Comic book reviews for Sensation Comics Featuring Wonder Woman #13, Sensation Comics Featuring Wonder Woman #14, and Sensation Comics Featuring Wonder Woman #15 by Barbara Randall Kesel, Irene Kohl, Emma Vieceli, Laura Braga, Karen Traviss, Andres Guinaldo, Adam Beechen, and Jose Luis Garcia Lopez
Average rating: 2.25/5 stars
Sensation Comics Featuring Wonder Woman #13 by Barbara Randall Kesel
Art: Irene Kohl, Emma Vieceli, and Laura Braga
I have such mixed feelings about this book. In many ways, Kesel brings Diana’s personality as too alien, too Amazon, and in other moments, I was super happy. I’m also not a fan of Lois as evil Superwoman, but I’m assuming that’s some DCU plot I’m unaware of, and I won’t drop that on Kesel’s writing. Diana was inconsistent.
On one hand, it was great to see Diana challenging the young women, especially Jody. On the other hand, Diana explaining some of her backstory and how she explained her triumphs were off-putting. With positioning Jody as such a big fan and the other girls as up on superhero culture, there was no need for the extraneous information. While it’s awesome to be proud of your accomplishments and comment on them, Diana hasn’t been a bragger of a character in the way say Lois totally would be. Diana’s comments about her speed weren’t encouraging of sisterhood.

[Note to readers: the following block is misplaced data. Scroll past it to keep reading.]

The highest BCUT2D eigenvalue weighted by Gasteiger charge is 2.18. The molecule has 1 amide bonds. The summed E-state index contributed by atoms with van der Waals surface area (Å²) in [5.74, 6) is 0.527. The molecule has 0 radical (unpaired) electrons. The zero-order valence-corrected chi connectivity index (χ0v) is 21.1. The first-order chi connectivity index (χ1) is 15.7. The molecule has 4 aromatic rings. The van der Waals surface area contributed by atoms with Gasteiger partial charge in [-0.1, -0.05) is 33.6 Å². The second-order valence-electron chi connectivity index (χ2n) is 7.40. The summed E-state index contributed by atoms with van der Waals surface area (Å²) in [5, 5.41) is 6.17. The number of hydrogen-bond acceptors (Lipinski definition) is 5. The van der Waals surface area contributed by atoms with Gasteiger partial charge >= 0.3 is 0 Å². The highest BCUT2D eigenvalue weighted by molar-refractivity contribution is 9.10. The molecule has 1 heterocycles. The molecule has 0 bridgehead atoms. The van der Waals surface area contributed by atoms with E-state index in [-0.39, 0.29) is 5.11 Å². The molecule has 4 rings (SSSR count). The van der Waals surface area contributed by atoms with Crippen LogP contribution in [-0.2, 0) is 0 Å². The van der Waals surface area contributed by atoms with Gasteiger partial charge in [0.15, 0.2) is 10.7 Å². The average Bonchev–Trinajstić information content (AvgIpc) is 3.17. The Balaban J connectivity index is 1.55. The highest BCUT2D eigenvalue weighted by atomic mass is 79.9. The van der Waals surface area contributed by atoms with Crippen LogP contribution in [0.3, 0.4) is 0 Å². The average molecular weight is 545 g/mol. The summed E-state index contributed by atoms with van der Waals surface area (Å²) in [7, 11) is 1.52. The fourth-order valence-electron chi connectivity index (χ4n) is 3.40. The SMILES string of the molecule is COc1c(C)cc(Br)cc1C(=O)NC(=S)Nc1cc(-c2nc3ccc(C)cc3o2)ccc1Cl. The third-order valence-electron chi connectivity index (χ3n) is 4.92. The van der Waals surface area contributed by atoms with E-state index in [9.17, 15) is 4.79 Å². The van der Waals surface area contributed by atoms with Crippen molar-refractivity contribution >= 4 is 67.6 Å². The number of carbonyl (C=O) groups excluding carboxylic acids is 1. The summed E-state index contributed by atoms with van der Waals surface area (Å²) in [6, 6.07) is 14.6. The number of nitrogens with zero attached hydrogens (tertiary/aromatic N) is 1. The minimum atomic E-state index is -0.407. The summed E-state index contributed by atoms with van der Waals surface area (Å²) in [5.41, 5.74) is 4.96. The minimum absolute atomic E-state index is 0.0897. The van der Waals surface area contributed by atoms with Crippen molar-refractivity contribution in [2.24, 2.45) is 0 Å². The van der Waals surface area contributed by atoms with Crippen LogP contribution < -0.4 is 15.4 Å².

I also had major issues with Diana’s speech about fairness. If we are to believe that Themyscira is a paradise and at peace, then fairness would be a big part of that. Justice — which is one of Wonder Woman’s major focuses — does indeed have to do with fairness and leveling the playing field. Will that make Jody run faster than Diana? No. But it does acknowledge differences and compensates for that. Kesel’s Wonder Woman lacks this sense of justice and greater compassion.
Then there was the moment where Nanc comments about how her mom doesn’t think Wonder Woman should wear a bathing suit. When Diana talks about how women can wear whatever they want, I cheered loudly. (This moment came but a page after the fairness speech.) I loved how Diana basically says she doesn’t actually need any clothing to protect her body, then mentions what clothing is for (weather protection), but how she knows being naked will distract people from her message.
However, this gets deluded the moment Lois, aka Superwoman, shows up. Diana and Lois essentially start fighting over who’s the best in terms of who will Superman stick his penis in. Diana all but calls Lois a slut, and Lois calls Diana sloppy seconds. This is even more enhanced when we find out that Superwoman is pregnant, with I’m assuming Superman’s child. Which even more weirdness when Diana then basically refuses to punch Lois because of the baby.
I absolutely hate when women are pitted against each other. Especially women who could be great friends and have been. Especially when it’s all over a man. WHO CARES ABOUT SUPERMAN! This message is mixed with Jody, Nanc, and Alicia working together and being friends. Though Diana and Lois’ problems read as completely the reason why the girls think that Wonder Woman abandoned them to evil Lois.